Throwback to my high school tastes. This song has smooth and flowing by the bucketload. I imagine I am gliding over the road without a care in the world.

Super mellow and introspective. And great for when I do my long runs in the dark.

Oh, now that I’m talking about the dark, I have to mention this song. More trance! Those synthy parts just make me want to move.

So smooth and no one does guitar like Pink Floyd. And aren’t all of us runners just a bunch of earth-bound misfits?

Sometimes you just have to get literal. Hey, it’s what we do every time we head out the door 🙂 I could only find the live version on Youtube. For the album version, go here.

Do you like to run with music? Do you tailor your playlist based on the type of workout? What are some of your favorites?

Tri For Acts of Kindness

The Tri for Acts of Kindness is one of the few pure charity races that I know of in my 1260887_4735832454093_1547911403_n hometown. Every cent made from the race goes directly back into the Shyann Kindness Project, where volunteers distribute gifts at low-income schools and discuss what it means to be kind. The race is held at La Mariposa, where I teach RPM and do my swim workouts, so I feel like I have a home field advantage (eh, not really, but I am used to the extremely shallow pool). I also appreciate any race my travel distance is less than what I will be covering on the course.

The swim is about as short as you will find in a triathlon: a scant 300 yards. As we all lined up according to number, I was happy to see that I would be sharing a lane with my friends Trisha and Gilbert. Things were running a bit behind, so we had a chance to catch up and talk about future race plans. When it was our turn to head to a lane, we launched into a “Who should swim first?” discussion. I ended up starting between Trisha and Gilbert.

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Swim:
5:05 | 300 yards | 01m 41s / 100 yards
Age Group: 3/18
Overall: 35/182
http://connect.garmin.com/activity/376219885

The water was a bit chilly, so I eased in. I went fairly hard because it was such a short swim, but I also felt pretty tired. Some days are just rough. Gilbert ended up passing me quickly, but he’s bad at counting laps (he freely admits this) and didn’t want to get too far ahead. He ended up waiting for me to finish to make sure he had gotten all of his laps in.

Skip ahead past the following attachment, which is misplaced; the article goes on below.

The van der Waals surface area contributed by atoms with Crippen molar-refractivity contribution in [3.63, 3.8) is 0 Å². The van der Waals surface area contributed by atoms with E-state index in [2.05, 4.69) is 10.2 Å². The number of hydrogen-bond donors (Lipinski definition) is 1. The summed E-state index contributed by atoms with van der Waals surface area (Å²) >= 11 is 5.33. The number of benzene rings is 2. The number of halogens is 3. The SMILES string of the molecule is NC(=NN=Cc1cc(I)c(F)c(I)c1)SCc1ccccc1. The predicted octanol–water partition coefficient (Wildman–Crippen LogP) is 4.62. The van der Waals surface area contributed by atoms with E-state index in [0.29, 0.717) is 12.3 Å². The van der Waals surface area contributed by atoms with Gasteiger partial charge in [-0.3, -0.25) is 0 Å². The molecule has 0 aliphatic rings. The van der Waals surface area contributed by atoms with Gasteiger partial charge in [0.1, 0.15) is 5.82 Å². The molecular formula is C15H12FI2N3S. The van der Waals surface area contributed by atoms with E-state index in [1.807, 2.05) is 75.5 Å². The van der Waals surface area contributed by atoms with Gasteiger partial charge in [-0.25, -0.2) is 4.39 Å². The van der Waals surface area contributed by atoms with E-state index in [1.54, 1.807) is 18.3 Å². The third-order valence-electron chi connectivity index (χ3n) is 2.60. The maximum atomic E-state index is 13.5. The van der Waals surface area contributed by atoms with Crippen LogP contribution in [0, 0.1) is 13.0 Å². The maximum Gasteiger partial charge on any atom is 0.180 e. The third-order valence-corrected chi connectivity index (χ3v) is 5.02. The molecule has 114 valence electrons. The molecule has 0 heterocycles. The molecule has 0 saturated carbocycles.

I ripped my cap, goggles, and ear plugs off as I ran to transition. I ended up dropping a plug and decided to leave it there. Because this was a hilly course, I wore my regular helmet because I didn’t know how much I’d be in the aero bars. I ran out of transition holding my bike in the air because I had heard of people getting tire punctures from weeds in the grass and I figured better safe than flat.

Bike:
40:07 | 12.5 miles | 18.7 MPH
Age Group: 2/18
Overall: 12/182
http://connect.garmin.com/activity/376219889

The early part of the bike course is really cracked and bumpy. I looked down at my Cateye and noticed that it was displaying miles per hour, but not cadence, which is the reverse of what it has been doing. A few miles in, I dipped down to drink from my aero-bar mounted bottle and it wasn’t there. I found it in the transition area after the race – it had gotten knocked off when I unracked my bike. I was glad that this was just a sprint and figured that I would probably be alright. Still, it was a warm day and dry mouth is no fun.

There were quite a few hills on the course, but I did a pretty good job of staying in the aero bars. I will use the aero helmet next time. My mental DJ was in a mellow mood and the song “Come Together” went through my head. I heard a rattling sound each time I shifted to my small chain ring and the middle gears, so I spent most of the bike leg in the large ring*. There weren’t  a lot of people on the bike course, which made for a much more enjoyable ride. At the turnaround, the more upbeat song “Perfect Day” was now in my head. My legs were feeling affected by the the large gear pedaling.

Run:
23:51 | 3.1 miles | 7:41 minutes/mile
Age Group: 1/20